President Nana Akufo-Addo said the government will spend GH¢5 billion ($937 million) to refund money that was locked up when the country closed down scores of second-tier lenders and micro-credit companies last year.
That’s an increase from GH¢2.4 billion previously pledged for these lenders and in addition to GH¢13 billion that was mainly issued through bonds to support the clients of nine first-tier banks that were liquidated in a sweeping cleanup of the industry.
The total cost of the overhaul now exceeds GH¢20 billion after the government also contributed GH¢800 million toward the recapitalization of some lenders and another GH¢1.5 billion for investors in failed fund management companies.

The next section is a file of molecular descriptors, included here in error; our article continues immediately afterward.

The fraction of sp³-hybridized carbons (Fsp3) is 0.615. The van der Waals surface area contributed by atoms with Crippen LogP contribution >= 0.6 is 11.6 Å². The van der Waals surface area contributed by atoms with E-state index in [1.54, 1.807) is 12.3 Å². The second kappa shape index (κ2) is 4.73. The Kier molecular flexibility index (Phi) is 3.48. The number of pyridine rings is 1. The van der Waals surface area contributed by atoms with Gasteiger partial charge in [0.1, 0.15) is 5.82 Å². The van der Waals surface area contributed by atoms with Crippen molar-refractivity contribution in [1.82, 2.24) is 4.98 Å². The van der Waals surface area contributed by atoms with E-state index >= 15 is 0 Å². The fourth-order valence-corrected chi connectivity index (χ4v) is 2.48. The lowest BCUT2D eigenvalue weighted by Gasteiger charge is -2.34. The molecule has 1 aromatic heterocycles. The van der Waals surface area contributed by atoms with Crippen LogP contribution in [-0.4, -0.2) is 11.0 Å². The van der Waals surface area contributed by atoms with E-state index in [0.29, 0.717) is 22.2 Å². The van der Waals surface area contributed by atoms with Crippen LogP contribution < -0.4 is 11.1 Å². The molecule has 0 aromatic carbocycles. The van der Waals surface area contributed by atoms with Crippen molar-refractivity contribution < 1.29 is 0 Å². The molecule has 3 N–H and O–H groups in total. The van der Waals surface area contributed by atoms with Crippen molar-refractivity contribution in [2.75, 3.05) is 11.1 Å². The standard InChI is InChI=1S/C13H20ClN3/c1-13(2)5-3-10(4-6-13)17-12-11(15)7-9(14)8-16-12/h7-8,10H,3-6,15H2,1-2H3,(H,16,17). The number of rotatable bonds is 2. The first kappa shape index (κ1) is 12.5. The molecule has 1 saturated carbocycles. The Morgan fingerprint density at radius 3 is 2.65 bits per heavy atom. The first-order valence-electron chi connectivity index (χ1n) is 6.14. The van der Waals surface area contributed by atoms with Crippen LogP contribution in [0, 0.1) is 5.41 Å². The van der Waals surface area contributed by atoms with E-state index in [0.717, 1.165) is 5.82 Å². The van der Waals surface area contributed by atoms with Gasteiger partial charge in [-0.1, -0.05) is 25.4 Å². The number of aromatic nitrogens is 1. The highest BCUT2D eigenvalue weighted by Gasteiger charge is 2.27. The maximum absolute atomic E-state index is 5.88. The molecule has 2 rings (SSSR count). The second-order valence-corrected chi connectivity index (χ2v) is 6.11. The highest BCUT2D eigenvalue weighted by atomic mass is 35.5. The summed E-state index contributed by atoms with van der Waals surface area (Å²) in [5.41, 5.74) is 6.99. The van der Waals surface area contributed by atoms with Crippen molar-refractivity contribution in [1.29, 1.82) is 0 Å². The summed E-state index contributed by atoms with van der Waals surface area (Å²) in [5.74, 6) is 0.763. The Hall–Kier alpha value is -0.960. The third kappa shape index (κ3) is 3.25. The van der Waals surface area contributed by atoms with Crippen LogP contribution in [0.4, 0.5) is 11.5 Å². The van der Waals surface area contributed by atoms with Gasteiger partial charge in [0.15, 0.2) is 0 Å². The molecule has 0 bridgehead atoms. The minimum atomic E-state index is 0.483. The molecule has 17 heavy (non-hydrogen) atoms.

The cleanup that started in 2017 followed years of poor governance and weak regulatory oversight that risked the savings of GH¢4.6 million depositors.
While the bailouts helped to stabilize the industry, it also added to Ghana’s debt that the International Monetary Fund estimated rose to 63% of gross domestic product by the end of 2019, from 59% the year before.
“I hope the lessons have been learned and this will serve as healthy caution to those who are offering unrealistic interest rates on deposits,” Akufo-Addo told lawmakers Thursday in the capital, Accra. “I do not think it will be possible to repeat this grand cleanup in another lifetime.”
The country will head to the polls in December.
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